I blame Telemundo for this…:-). From a female LIB reader
I guess I should start by specifying that we’re not first cousins, but I don’t know if we qualify as second cousins or not. His mother and my grandfather are brother and sister, in a family where there are as many aunts, uncles, cousins, and siblings as trees in a forest. The two of them are separated by fifteen years, six siblings, and enough difference in upbringing that they would often talk about how they felt more like uncle and niece than brother and sister. I think that their disparity in childhood is probably a lot of the reason why we felt it was okay to do at first, because it was barely even like they were siblings.
We were so used to the big family reunions where everyone would get lost in the mix, and there were always new babies being born and new marriages and new extensions to the family tree — it was easy to pretend like we didn’t know what the situation was.
But we know, and since we first kissed outside a bar just over a year ago (on a night that was more about having shots and finding excuses to get close to each other than it was about welcoming him to Austin), we have been a couple. We are very private about our relationship — no PDA, only a few select friends know, never any evidence or anything on Facebook — but it’s a huge part of both of our lives. We are lucky to live far enough away from our family (they are almost all back on the east coast, we are here in Texas) that we can be pretty free with who we are. But if we are being honest with ourselves, we know that we share the kind of history and family relationship that would make most people cringe at the idea of us being together.
No one who knows that we are a couple know that we are from the same family. And although I often wish that I could confide in a close friend, I am simply not ready for the kinds of questions and judgment that would follow. They would tell me that it’s wrong, that it’s gross, that it is unnatural, and that I’m insane. And there is a good chance that they’re right, but the situation is just so hard to understand unless you’ve lived in it. Although it’s true that we are blood relatives, we only saw each other about once or twice a year. As I said before, the difference in age between his mother and my grandfather is enough that they are amongst the least close of all of their family, and I am much more familiar with a lot of my other cousins than I am with him. Even though I knew I could always see him at a family reunion or a wedding, I never really got that “close-knit upbringing” feel that you share with someone who you knew well in childhood. Hell, I even have friends from elementary school that I feel more of a kinship with because we were together for a lot of our important moments. Nick (a fake name, of course) was only there for the big stuff.
But I knew I loved him pretty young. We would always be the two kids at the event who would go off and play by themselves, and when we hit our pre-teen/teenage years, the bond that we had formed playing in the backyard at a family gathering turned into something much more profound. I could tell him things, he listened to me, he knew who I was in a way that almost no one else did — even though we saw each other very rarely. By the time I kissed him that night (I was 23), it felt like the release of something I had been waiting for my whole life. I wanted him to be with me, and only me, because I had always felt like I had to share him — with my family, with the girlfriends who would ask if he was single because they knew I could never be with him, with my parents who would make us leave an event early and take me away from him. For once, I had him all to myself, and I finally knew that he felt the same way about me that I did about him. I could be honest for the first time, even if it was only with him.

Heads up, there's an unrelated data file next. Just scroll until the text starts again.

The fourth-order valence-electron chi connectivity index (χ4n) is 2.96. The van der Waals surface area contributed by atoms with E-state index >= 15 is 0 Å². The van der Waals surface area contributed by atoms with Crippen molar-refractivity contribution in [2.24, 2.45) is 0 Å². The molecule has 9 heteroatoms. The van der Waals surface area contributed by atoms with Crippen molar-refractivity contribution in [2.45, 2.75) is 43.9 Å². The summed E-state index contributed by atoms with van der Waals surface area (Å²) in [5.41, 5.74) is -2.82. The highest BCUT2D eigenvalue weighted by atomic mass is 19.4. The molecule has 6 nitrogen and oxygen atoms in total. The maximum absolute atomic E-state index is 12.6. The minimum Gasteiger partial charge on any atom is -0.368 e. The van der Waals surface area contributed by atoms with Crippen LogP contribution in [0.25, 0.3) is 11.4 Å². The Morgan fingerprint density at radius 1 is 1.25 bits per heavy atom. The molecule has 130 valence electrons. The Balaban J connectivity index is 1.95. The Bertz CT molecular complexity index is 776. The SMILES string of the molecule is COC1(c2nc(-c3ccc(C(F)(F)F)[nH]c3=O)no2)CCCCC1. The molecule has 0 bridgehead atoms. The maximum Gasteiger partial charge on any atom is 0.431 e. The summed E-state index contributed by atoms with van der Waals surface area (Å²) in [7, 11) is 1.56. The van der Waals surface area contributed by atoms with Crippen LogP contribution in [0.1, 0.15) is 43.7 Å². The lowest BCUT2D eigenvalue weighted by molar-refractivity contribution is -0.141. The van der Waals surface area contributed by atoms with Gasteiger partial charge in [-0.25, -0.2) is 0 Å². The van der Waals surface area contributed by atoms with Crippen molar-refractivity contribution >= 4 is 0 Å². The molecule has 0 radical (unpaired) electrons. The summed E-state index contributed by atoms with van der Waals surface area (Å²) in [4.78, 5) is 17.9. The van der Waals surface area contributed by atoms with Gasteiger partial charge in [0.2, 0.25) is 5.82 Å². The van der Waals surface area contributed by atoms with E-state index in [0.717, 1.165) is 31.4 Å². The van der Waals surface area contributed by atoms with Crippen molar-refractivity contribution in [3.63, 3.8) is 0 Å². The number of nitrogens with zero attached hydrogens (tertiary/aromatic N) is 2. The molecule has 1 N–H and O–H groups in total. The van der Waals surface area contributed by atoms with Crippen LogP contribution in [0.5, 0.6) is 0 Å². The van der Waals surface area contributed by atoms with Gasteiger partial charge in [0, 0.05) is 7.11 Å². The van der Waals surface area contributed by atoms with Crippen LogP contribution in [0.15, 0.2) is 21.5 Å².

That night, we spent about three hours frantically Googling everything from local laws, to genetic risks, to “How to tell your family you’re in love with a relative.” We were insane, and scared, and completely lost — but so happy. So in love. Every day I look back on that night fondly, going from the computer to the bed trying to find out if the way we felt was okay, even though we knew that nothing we were going to find would change our minds. On some level, we realized that day that we were going to need to tell our family members. But at least, at the time, it was something we could procrastinate on.
I thought a long time about writing this, in a lot of ways it felt like the first real step to telling our family, because I finally have to put it all in words and acknowledge that it’s true. We decided, out loud for the first time not too long ago, that we would accept the consequences if our family could not have us around anymore. It’s a terrifying idea, and the loss of a family as big and amazing as ours would be a lifelong wound, but it’s something that is simply necessary. It is legal for us to get married, and if we won’t have our parents at our wedding, we’re going to do it some day. Nothing in the world makes me happier than the prospect of telling Nick, in front of anyone who is willing to watch us, that he is the love of my life. In many ways it feels unfair that we were burdened with the same blood, that we could have been just like any other couple around us who has the full support of everyone they love. But if we hadn’t been born who we are, we may have never met. And even if it costs me my family, it is a choice I am willing to make.